Choi Min-sik at the New York Asian Film Festival, on June 30, 2012


  • Love and Separation (MBC, 1997)
  • Miss and Mister (SBS, 1997)
  • Dad Is the Boss (SBS, 1996)
  • Their Embrace (MBC, 1996)
  • The Fourth Republic (MBC, 1995)
  • Till We Meet Again (SBS, 1995)
  • The Last Lover (MBC, 1994)
  • The Moon of Seoul (MBC, 1994)
  • Sun and Moon (KBS2, 1993)
  • The Burning River (MBC, 1993)
  • Sons and Daughters (MBC, 1992)
  • The Beloved (KBS1, 1992)
  • Years of Ambition (KBS2, 1990)




  1. ^ a b c d e Paquet, Darcy. "Actors and Actresses of Korean Cinema: Choi Min-shik". Retrieved 2012-06-23. 
  2. ^ Jobling, Alison (30 April 2005). "Choi Min Sik - Korean Chameleon". YesAsia. Retrieved 2012-11-21. 
  3. ^ Sunwoo, Carla (30 January 2012). "Actor Choi Min-sik reveals that he nearly died in grade three.". Korea JoongAng Daily. Retrieved 2012-11-21. 
  4. ^ Kim, Sang-yoo (4 November 2010). "Dongguk Conquers Movie Screens and TV shows". Dongguk University News Clipping. Retrieved 2012-11-21. 
  5. ^ "Interview with Main Actor, Choi Min-sik". Kino International. Retrieved 2012-06-23.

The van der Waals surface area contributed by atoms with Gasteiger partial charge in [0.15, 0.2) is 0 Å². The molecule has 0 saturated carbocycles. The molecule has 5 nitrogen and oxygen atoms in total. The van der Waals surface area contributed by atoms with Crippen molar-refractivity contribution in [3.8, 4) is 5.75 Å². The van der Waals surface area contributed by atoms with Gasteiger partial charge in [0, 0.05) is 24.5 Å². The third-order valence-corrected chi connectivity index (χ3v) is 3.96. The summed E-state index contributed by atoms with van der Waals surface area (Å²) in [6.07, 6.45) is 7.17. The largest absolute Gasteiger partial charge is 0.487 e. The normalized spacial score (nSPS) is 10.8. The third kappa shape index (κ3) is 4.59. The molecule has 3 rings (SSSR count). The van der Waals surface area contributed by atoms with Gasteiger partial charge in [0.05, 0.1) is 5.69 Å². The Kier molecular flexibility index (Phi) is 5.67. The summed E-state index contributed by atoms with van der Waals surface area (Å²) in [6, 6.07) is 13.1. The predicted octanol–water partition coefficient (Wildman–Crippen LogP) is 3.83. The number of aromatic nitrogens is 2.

6. ^ "The Break-Up Artist". The Chosun Ilbo. 9 November 2003. Retrieved 2012-11-21. 
  7. ^ Chun Su-jin, Park Jeong-ho (30 June 2005). "Director says actors are getting greedy". Korea JoongAng Daily. Retrieved 2012-11-21. 
  8. ^ "Stars Miffed by Money-Grubbing Slur". The Chosun Ilbo. 29 June 2005. Retrieved 2012-11-21. 
  9. ^ "Kang Woo-suk Apologizes to Song Kang-ho and Choi Min-shik". KBS Global. 30 June 2005. Retrieved 2012-11-21. 
  10. ^ "Choi Min-shik, Song Kang-ho Accept Kang Woo-suk's Apology". KBS Global. 1 July 2005. Retrieved 2012-11-21. 
  11. ^ "Korean Screen Quota Reduced From July". Twitch Film. 6 January 2006. Retrieved 2012-11-21. 
  12. ^ "Scores of Stars Mobilize to Fight Against Quota Cuts". The Chosun Ilbo. 8 February 2006. Retrieved 2012-11-21. 
  13. ^ Gowman, Philip (15 May 2006). "Choi Min-sik to stage screen-quota protest at Cannes". The Korea Times via London Korean Links. Retrieved 2012-11-21. 
  14. ^ Bertolin, Paolo (23 May 2006). "Koreans, French Fight Hollywood Domination". The Korea Times via Soompi. Retrieved 2012-11-21. 
  15. ^ Yi, Chang-ho (30 May 2006). "Cannes Backs Anti-screen Quota Cut Protests". Korean Film Biz Zone. Retrieved 2012-11-21. 
  16. ^ "Old Boy Returns Medal in Screen Quota Protest". The Chosun Ilbo. 7 February 2006. Retrieved 2012-11-21. 
  17. ^ "Choi Min-sik: Mr. Vengeance". Subway Cinema. 29 May 2012. Retrieved 2012-11-21. 
  18. ^ "NYAFF 2012 Exclusive Interview: Choi Min-sik". The Diva Review. 2 July 2012. Retrieved 2012-12-04. 
  19. ^ "Choi Min-sik to Act in Theater Play". KBS Global. 22 March 2005. Retrieved 2012-11-21. 
  20. ^ Choi, Min-woo (20 February 2007). "Film star back on stage for The Pillowman". Korea JoongAng Daily. Retrieved 2012-11-21.